Wright State ecologist probes mystery of nutrient-poor, fish-rich African lake


Wright State Ph.D. student Brianne Kelly taking oxygen measurements at Lake Tanganyika in east Africa.

Wright State Ph.D. student Brianne Kelly taking oxygen measurements at Lake Tanganyika in east Africa.

Lake Tanganyika in east Africa is the second deepest lake in the world. Most of the lake’s massive volume of water sits in its dark depths, where a lack of oxygen makes it impossible for fish and other animals to live.

But swimming near the well-lit shoreline is one of the most diverse freshwater fish communities in the world. The lake boasts nearly 275 species, many of which are highly sought after aquarium pets. The abundant, complex fish community of Lake Tanganyika is the freshwater equivalent of a coral reef.

Paradoxically, the clear, shallow waters at the lake’s edge lack the nutrients necessary for the growth of the algae that are the main food for the fish. This seemingly contradictory situation is the basis of research work by Yvonne Vadeboncoeur, Ph.D., an associate professor in Wright State’s Department of Biological Sciences who specializes in aquatic ecology.

“The algae on the rocks that support this diversity are incredibly productive, but the water itself is extremely nutrient poor,” said Vadeboncoeur. “We are investigating how such high productivity and diversity persist in the face of apparent extreme nutrient scarcity.”

She believes the answer may lie in the grazing fish themselves.

“This is an ecosystem clinging to a narrow cliff that is perched above a dark abyss. Most of the nutrients in the system are actually in the bodies of the fish. By staying in the surface waters and feeding on algae, the fish keep the nutrients in the lighted waters where the algae can use them.”

Vadeboncoeur said the fish continually excrete small amounts of nutrients as waste products. And several times a year, there is an injection of new nutrients when strong winds cause deep water to come to the surface.

Two graduate students in her lab, Sam Drerup and Brianne Kelly, recently completed a nine-week stay at Lake Tanganyika, where they conducted field experiments to test whether the grazing fish increase the nutrient turnover and retention that boosts the productivity in the lake.

The work is financed through a three-year grant of $850,000 from the National Science Foundation in collaboration with Peter McIntyre, Ph.D., a fish ecologist at the University of Wisconsin. The grant supports two students in the Environmental Sciences Ph.D. Program at Wright State.

Vadeboncoeur said testing the importance of fish in sustaining lake productivity requires measuring nutrient storage and recycling by fish, experimentally testing whether algae grow faster when fish are present, measuring inputs of nutrients from the depths of the lake, and using theoretical models to compare the importance of fish and other sources of nutrients.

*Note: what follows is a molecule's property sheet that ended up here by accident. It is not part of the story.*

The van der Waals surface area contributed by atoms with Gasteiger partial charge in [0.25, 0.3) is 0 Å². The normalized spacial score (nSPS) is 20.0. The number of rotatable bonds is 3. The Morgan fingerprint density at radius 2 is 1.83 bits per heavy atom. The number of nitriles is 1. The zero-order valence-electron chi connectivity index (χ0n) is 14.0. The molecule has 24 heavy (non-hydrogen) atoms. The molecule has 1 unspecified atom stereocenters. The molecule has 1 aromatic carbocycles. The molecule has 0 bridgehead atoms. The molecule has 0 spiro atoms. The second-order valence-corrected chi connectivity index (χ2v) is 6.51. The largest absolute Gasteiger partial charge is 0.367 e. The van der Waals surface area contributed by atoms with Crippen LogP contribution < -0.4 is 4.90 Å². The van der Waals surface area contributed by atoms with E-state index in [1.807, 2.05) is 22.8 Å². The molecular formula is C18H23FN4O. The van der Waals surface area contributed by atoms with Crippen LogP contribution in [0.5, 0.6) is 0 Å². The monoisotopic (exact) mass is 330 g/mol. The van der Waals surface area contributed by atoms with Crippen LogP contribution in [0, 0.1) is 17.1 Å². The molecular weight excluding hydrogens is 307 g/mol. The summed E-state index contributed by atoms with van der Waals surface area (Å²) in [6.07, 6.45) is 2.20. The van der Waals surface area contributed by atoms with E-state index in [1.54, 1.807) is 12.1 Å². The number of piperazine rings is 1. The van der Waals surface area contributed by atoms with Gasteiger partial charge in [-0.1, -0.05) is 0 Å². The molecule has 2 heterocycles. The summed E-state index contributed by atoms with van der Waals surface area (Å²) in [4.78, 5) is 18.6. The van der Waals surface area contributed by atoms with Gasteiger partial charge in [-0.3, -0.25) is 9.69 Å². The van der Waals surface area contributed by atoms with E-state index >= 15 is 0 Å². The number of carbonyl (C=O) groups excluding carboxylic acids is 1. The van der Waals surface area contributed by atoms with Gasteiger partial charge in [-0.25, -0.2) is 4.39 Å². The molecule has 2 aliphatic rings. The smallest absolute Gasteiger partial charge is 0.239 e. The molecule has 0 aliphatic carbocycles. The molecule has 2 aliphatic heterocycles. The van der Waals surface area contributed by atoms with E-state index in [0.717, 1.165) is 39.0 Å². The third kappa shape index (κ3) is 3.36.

The research is being pursued in the field in Tanzania and in laboratories in the Department of Biological Sciences at Wright State.

Vadeboncoeur said the project will help guide efforts to protect the unique species and the globally important fishery of Lake Tanganyika by clarifying two critical issues:

  • Fishermen are catching too many fish in many lakes worldwide, including Lake Tanganyika. This overharvest may remove too many nutrients from the lake or reduce the rate of nutrient recycling so that algae grow more slowly. By that mechanism, fishing could actually undercut the future productivity of the lake.
  • Climate change is warming the surface waters of the lake and reducing the seasonal winds that cause nutrient-rich waters to periodically rise up from the depths of the lake. Reduction in the influx of these deep-water nutrients is cutting off the algal growth that sustains the fish.

She said the project constitutes the first thorough evaluation of how these human-imposed factors will affect the productivity of Lake Tanganyika, which supports a regional human economy. The research also will increase public awareness about the lake’s aquatic life through a website and scientific and magazine articles.

Vadeboncoeur, with more than 25 years of teaching and research in environmental science, is particularly interested in the biological aspects of how organisms like fish interact with and are affected by their environment.

Lake Tanganyika, in addition to being the second deepest lake in the world at about one mile, is also one of the largest freshwater lakes in the world. At 418 miles it also is the world’s longest lake, with its primary borders being the African countries of Tanzania and the Democratic Republic of the Congo.

In addition to Africa, Vadeboncoeur has conducted aquatic ecology research in Ohio and several other areas of the United States, plus Greenland, Canada and Europe.

Vadaboncoeur holds bachelor’s and master’s degrees in zoology from the University of Montana and a doctorate from Notre Dame in aquatic ecology. She completed postdoctoral work at McGill University in Montreal and earned an NSF fellowship to study at the National Environmental Research Institute in Denmark.

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